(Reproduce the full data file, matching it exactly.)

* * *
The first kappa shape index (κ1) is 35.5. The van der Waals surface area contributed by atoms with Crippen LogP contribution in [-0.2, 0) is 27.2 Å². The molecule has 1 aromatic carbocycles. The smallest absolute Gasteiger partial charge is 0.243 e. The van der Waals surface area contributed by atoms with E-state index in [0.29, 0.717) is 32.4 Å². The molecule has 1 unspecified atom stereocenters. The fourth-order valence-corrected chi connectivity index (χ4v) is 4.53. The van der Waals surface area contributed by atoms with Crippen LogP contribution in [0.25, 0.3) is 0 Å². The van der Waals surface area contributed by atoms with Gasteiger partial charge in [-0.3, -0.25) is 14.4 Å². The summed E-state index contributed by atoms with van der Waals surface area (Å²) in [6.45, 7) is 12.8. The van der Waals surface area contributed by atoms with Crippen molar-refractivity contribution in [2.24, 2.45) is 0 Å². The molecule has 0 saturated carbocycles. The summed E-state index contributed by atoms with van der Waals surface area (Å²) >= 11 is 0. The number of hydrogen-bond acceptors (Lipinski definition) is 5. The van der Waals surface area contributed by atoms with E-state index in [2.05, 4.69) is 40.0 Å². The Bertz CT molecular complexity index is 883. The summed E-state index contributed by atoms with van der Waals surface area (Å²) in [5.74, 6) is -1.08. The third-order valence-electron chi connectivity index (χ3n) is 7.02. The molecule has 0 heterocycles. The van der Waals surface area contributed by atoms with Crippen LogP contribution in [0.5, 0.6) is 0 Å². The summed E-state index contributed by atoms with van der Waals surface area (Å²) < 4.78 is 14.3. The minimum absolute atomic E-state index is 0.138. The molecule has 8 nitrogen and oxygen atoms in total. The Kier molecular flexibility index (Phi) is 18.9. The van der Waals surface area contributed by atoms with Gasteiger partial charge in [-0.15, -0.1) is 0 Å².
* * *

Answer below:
The first kappa shape index (κ1) is 35.5. The van der Waals surface area contributed by atoms with Crippen LogP contribution in [-0.2, 0) is 27.2 Å². The molecule has 1 aromatic carbocycles. The smallest absolute Gasteiger partial charge is 0.243 e. The van der Waals surface area contributed by atoms with E-state index in [0.29, 0.717) is 32.4 Å². The molecule has 1 unspecified atom stereocenters. The fourth-order valence-corrected chi connectivity index (χ4v) is 4.53. The van der Waals surface area contributed by atoms with Crippen LogP contribution in [0.25, 0.3) is 0 Å². The van der Waals surface area contributed by atoms with Gasteiger partial charge in [-0.3, -0.25) is 14.4 Å². The summed E-state index contributed by atoms with van der Waals surface area (Å²) in [6.45, 7) is 12.8. The van der Waals surface area contributed by atoms with Crippen molar-refractivity contribution in [2.24, 2.45) is 0 Å². The molecule has 0 saturated carbocycles. The summed E-state index contributed by atoms with van der Waals surface area (Å²) >= 11 is 0. The number of hydrogen-bond acceptors (Lipinski definition) is 5. The van der Waals surface area contributed by atoms with E-state index in [2.05, 4.69) is 40.0 Å². The Bertz CT molecular complexity index is 883. The summed E-state index contributed by atoms with van der Waals surface area (Å²) in [5.74, 6) is -1.08. The third-order valence-electron chi connectivity index (χ3n) is 7.02. The molecule has 0 heterocycles. The van der Waals surface area contributed by atoms with Crippen LogP contribution in [0.5, 0.6) is 0 Å². The summed E-state index contributed by atoms with van der Waals surface area (Å²) < 4.78 is 14.3. The minimum absolute atomic E-state index is 0.138. The molecule has 8 nitrogen and oxygen atoms in total. The Kier molecular flexibility index (Phi) is 18.9. The van der Waals surface area contributed by atoms with Gasteiger partial charge in [-0.15, -0.1) is 0 Å².